Sunday, December 12

Tra-La-La (Noise)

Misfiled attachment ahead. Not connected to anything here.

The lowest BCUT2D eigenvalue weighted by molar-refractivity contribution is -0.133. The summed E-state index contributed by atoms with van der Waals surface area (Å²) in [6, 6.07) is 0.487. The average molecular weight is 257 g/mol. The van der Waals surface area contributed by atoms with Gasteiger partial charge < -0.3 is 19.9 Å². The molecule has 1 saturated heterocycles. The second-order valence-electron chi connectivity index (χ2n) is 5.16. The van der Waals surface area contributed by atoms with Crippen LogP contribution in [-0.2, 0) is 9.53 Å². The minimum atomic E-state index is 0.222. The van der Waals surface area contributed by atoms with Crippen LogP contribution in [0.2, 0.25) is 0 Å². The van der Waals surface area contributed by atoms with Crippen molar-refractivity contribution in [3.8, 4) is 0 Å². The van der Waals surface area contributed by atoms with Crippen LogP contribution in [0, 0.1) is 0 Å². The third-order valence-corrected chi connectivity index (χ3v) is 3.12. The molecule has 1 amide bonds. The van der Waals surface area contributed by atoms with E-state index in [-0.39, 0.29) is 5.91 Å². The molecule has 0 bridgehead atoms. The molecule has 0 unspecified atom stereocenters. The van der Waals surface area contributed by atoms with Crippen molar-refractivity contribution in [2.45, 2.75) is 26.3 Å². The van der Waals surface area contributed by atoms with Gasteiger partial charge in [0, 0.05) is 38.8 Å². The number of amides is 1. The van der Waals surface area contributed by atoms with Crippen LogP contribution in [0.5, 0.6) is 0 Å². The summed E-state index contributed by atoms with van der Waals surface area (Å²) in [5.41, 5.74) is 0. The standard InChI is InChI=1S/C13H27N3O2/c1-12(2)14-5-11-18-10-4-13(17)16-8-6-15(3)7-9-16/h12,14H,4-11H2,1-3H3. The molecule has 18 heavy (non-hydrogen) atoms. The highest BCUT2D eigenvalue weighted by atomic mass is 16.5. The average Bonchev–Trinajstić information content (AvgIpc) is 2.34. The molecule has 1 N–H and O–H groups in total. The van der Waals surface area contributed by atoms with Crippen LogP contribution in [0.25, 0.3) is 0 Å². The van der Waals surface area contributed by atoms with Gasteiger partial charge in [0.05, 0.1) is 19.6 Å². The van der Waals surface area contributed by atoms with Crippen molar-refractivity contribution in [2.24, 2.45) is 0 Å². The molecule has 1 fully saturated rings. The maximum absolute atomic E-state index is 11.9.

I was reading something on the Interweb a few days ago, and someone somewhere mentioned that A Silver Mt. Zion were, if not the most pretentious band ever, then certainly the most pretentious band ever to come out of Canada. There is something faintly absurd about the hypothesis, but I can’t quite put my finger on what it is. But they kind of ask for it. Every time they release a record the band name undergoes an elongation. They currently perform under the title of The Silver Mt. Zion Memorial Orchestra and Tra-La-La Band. I’m sure there’s loads of meaning in the name that goes right over my head, never mind anything else. And their most recent record is called “he has left us alone but shafts of light sometimes grace the corner of our rooms”. But this is in the tradition of the band of which they are an offshoot, godspeed you black emperor! whose “lift yr. skinny fists like antennas to heaven!” is one of my favourite post-rock records (although I have to admit I don’t really know what post-rock is, and I don’t know many records that come under that heading: all I really know is there is a section in Selectadisc called “post-rock” and they’re in it.) That record is all great swathes of guitar and strings, walls of sound, samples and emotions, classical-meets-counter-culture-rock symphony -- true, the big noise is balanced by passages of quiet melody and breathtaking poise …. but it's the Big Noise that's best. Great noise. I have no idea what it’s all about, but it’s great big emotional noise. Anyways, The Silver Mt. Zion gang, who played in Nottingham last night, are led by godspeed you! frontman Efrim, and seem to be a somewhat smaller and more song-oriented version of gybe (I have picked up the lingo off the Infonet; post-rock shorthand). There’s a couple of girl violinists, a couple of guitarists, a double bass, a drummer who sometimes plays the mandolin, and a lady cellist who I didn’t know was on stage until about five minutes from the end when one of the guitarists moved to the side and there she was, sat at the back, grinning and celloing like a mad woman. I’d been wondering how just a couple of violins were making that deep string sound; now I knew. I love this kind of music. I’m not sure what they were singing about: I only caught about half a dozen words all evening. They included “electric chair” and “Canada”, but this lot are heart-on-your-sleeve anti-capitalist don’t shop at Walmart look what they’re doing to your town kind of people, so I guess most of it was that sort of thing. But they make great noise. Nicking something else off the Internet (and I could never write this myself) they apparently employ “descending chromaticism coupled with occasional major thirds to evoke a perpetual sadness”. I call it great big guitar and strings and thumping rhythmic noise. The Rescue Rooms was packed. For an early Sunday evening show this was pretty special. Dave from work said Nottingham must have more of a counter-culture than he’d realised.

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